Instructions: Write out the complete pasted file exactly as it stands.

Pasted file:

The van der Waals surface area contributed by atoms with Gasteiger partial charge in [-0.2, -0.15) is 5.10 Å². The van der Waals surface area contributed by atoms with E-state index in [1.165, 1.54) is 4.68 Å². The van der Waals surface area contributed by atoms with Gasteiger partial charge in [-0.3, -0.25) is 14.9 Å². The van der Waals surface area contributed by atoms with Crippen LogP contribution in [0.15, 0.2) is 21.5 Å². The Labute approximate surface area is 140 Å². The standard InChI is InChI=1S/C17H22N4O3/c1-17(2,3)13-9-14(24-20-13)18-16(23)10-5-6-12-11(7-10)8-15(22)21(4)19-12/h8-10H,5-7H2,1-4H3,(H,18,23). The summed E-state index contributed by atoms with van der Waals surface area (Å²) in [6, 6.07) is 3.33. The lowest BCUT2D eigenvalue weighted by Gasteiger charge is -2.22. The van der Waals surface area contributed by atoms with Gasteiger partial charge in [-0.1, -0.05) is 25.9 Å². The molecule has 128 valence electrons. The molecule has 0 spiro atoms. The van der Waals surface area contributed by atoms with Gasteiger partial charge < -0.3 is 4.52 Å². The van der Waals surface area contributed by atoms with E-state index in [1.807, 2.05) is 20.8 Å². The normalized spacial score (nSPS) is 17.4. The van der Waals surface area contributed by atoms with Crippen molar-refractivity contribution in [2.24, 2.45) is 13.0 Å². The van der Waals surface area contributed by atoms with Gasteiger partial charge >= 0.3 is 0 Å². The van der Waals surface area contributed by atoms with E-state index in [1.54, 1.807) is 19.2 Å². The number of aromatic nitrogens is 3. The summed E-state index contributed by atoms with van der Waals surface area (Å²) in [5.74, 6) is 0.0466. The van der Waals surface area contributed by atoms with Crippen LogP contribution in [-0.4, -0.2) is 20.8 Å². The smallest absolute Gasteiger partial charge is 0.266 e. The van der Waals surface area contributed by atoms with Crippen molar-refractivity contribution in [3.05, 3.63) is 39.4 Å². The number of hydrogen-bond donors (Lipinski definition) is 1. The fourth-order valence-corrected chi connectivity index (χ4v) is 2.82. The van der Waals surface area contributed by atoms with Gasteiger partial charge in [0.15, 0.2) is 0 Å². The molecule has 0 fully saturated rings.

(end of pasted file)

The van der Waals surface area contributed by atoms with Gasteiger partial charge in [-0.2, -0.15) is 5.10 Å². The van der Waals surface area contributed by atoms with E-state index in [1.165, 1.54) is 4.68 Å². The van der Waals surface area contributed by atoms with Gasteiger partial charge in [-0.3, -0.25) is 14.9 Å². The van der Waals surface area contributed by atoms with Crippen LogP contribution in [0.15, 0.2) is 21.5 Å². The Labute approximate surface area is 140 Å². The standard InChI is InChI=1S/C17H22N4O3/c1-17(2,3)13-9-14(24-20-13)18-16(23)10-5-6-12-11(7-10)8-15(22)21(4)19-12/h8-10H,5-7H2,1-4H3,(H,18,23). The summed E-state index contributed by atoms with van der Waals surface area (Å²) in [6, 6.07) is 3.33. The lowest BCUT2D eigenvalue weighted by Gasteiger charge is -2.22. The van der Waals surface area contributed by atoms with Gasteiger partial charge in [-0.1, -0.05) is 25.9 Å². The molecule has 128 valence electrons. The molecule has 0 spiro atoms. The van der Waals surface area contributed by atoms with Gasteiger partial charge < -0.3 is 4.52 Å². The van der Waals surface area contributed by atoms with E-state index in [1.807, 2.05) is 20.8 Å². The normalized spacial score (nSPS) is 17.4. The van der Waals surface area contributed by atoms with Crippen molar-refractivity contribution in [2.24, 2.45) is 13.0 Å². The van der Waals surface area contributed by atoms with Gasteiger partial charge >= 0.3 is 0 Å². The van der Waals surface area contributed by atoms with E-state index in [1.54, 1.807) is 19.2 Å². The number of aromatic nitrogens is 3. The summed E-state index contributed by atoms with van der Waals surface area (Å²) in [5.74, 6) is 0.0466. The van der Waals surface area contributed by atoms with Crippen LogP contribution in [-0.4, -0.2) is 20.8 Å². The smallest absolute Gasteiger partial charge is 0.266 e. The van der Waals surface area contributed by atoms with Crippen molar-refractivity contribution in [3.05, 3.63) is 39.4 Å². The number of hydrogen-bond donors (Lipinski definition) is 1. The fourth-order valence-corrected chi connectivity index (χ4v) is 2.82. The van der Waals surface area contributed by atoms with Gasteiger partial charge in [0.15, 0.2) is 0 Å². The molecule has 0 fully saturated rings.